With mindfulness, you can establish yourself in the present in order to touch the wonders of life that are available in that moment.
Thich Nhat Hanh
Why is mindfulness so important for our health?
There have been so many articles written about the health benefits of mindfulness on our body, mind and spiritual health, that include improved sleep, better ability to deal with stressful situations, better focus etc., but I think the most important benefit is its ability to reduce stress, and we all could use that! Positive psychology describes 23 benefits of having a mindfulness practice and best thing of all is we can tap into it at any time, any where and it’s free to do.
Although mindfulness is a state of being, it takes time to cultivate this practice and doesn’t come easy for everyone. Mindfulness can exist within many aspects of our daily life – how we exercise, eat, breathe, walk and for some pray. If you have never tried creating a mindful practice start simple, begin with one element that resonates with you or tap into many of the resources available on line, within your community, within your church or religion or via a webinar or podcast. Explore what mindfulness can offer you.
Mindfulness is a state of active, open attention on the present. When you’re mindful, you observe your thoughts and feelings from a distance, without judging them good or bad. Instead of letting your life pass you by, mindfulness means living in the moment and awakening to experience.
Mindfulness in your toolbox
Now I think more than ever we have all been thrown into a position of discomfort or unsteadiness and that presents an opportunity to take the time to work on our own health and wellness. Use this idea of mindfulness as a tool or an exploration to help support your whole body’s health.
So on my journey into mindfulness, I came across a podcast on Spotify called Practicing Human with Cory Muscara and he has helped me to stop and think every day, even if it’s just for a moment, about how I can cultivate my own practice. He offers ideas and thoughts (see some of the them below) that stem from his experience living with monks as well as being an instructor of positive psychology at the University of Pennsylvania.
Cory talks about feeling the sensations of our breath rather than thinking about our breath (which is what I talk about in my mindful breathing video below) and he talks about the importance of acknowledging what comes up with our thoughts and trying to go back to feeling the breath again. So if a thought or emotion comes up repetitively, stay with your thought for a while then get back to feeling (not thinking about) the breath. I think this is the essence of the practice of mindfulness.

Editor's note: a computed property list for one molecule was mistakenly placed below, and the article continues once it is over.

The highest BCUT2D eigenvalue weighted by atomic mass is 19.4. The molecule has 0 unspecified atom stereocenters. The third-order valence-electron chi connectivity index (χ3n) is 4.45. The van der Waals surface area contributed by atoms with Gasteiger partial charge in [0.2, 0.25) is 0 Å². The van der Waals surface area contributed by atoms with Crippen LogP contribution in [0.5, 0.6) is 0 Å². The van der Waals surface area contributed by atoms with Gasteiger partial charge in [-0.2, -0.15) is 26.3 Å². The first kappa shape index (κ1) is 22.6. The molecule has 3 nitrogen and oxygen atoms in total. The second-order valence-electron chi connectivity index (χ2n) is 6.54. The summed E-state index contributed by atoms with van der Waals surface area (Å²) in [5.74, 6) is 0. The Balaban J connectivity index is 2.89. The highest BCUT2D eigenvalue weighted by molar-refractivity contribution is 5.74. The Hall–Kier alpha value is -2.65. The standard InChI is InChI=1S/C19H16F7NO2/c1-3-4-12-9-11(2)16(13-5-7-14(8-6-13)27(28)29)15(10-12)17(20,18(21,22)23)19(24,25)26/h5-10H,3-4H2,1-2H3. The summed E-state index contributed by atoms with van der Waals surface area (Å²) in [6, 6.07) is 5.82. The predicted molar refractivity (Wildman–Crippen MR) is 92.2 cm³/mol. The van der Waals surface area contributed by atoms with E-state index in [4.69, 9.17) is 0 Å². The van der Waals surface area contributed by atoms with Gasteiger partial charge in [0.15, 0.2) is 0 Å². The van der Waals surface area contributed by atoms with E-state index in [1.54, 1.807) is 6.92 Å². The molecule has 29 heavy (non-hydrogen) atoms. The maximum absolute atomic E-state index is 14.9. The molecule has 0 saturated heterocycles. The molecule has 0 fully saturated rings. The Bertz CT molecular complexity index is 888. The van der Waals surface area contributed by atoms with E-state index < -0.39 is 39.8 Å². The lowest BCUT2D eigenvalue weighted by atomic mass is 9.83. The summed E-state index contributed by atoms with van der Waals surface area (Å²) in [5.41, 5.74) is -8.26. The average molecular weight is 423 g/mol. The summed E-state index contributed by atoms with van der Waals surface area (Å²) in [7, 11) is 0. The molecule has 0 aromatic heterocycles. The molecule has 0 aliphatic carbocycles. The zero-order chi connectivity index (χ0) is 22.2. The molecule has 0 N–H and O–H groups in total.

Here are a few hints from Cory Muscara, Practicing Human to help support your mindfulness practice:
Trace your pointer finger up and down each of your five fingers in the other hand. As you slide up the finger, inhale slowly through the nose, and as you slide down, exhale slowly through the mouth. This takes less than 30 seconds and can help ground and calm you in the present.
RAIN is a another acronym: Recognize, Allow, Investigate, and Nurture. You can use with difficult experiences as they arise. Notice the experience, allow it to be there, explore what it feels like and what the mind is doing in relationship to it (e.g. fighting, resisting, pouting, etc.) and then show yourself compassion, perhaps with a phrase like: “I’m here for you. We got this.”
Presence in Daily Activities
Mindfulness is not just about focusing on your breath. In fact, one could argue that the only reason we would meditate would be to bring more mindfulness in our daily lives. See if you can bring mindfulness to your daily activities — eating, showering, driving, brushing your teeth, etc. These are all opportunities for mindfulness.
To connect to CORY check out his podcast on Spotify PRACTICING HUMAN. (Thanks Cory!)
Mindful breathing – how is this important to our health?
So let’s talk a little about mindfulness and our breath – because in my mind we can’t really connect to one without the other. When we bring mindfulness to our breath we bring intentionality and focus that will help to deepen it. Take a second and close your eyes and slowly, focusing only on your breath, inhale and exhale a few times…take note of what’s going on.
Is your mind trailing away to your to do list for the day?
Is it harder to breathe in than out?
Does your breath get stuck somewhere in your torso?
Are your shoulders elevating and your neck feeling tension?
How does mindful breathing make you feel?
These are some the questions that may come up as you explore your breath mindfully…here’s the key, stay with those questions and explore the answers as difficult as that may be. In the end you will come out feeling better than you did and if you can’t answer the difficult questions that arise seek the help from a practitioner like a psychotherapist to help you navigate your way to better health.
Here is a video to help you connect to your mindful breath
WISHING YOU ALL THE BEST IN YOUR DAY
About the author
Cindy is the owner and creator of My Fit Over 50 and Pilates with Cindy. Much of the information above has come from years of research and her own personal journey towards living a more mindful life.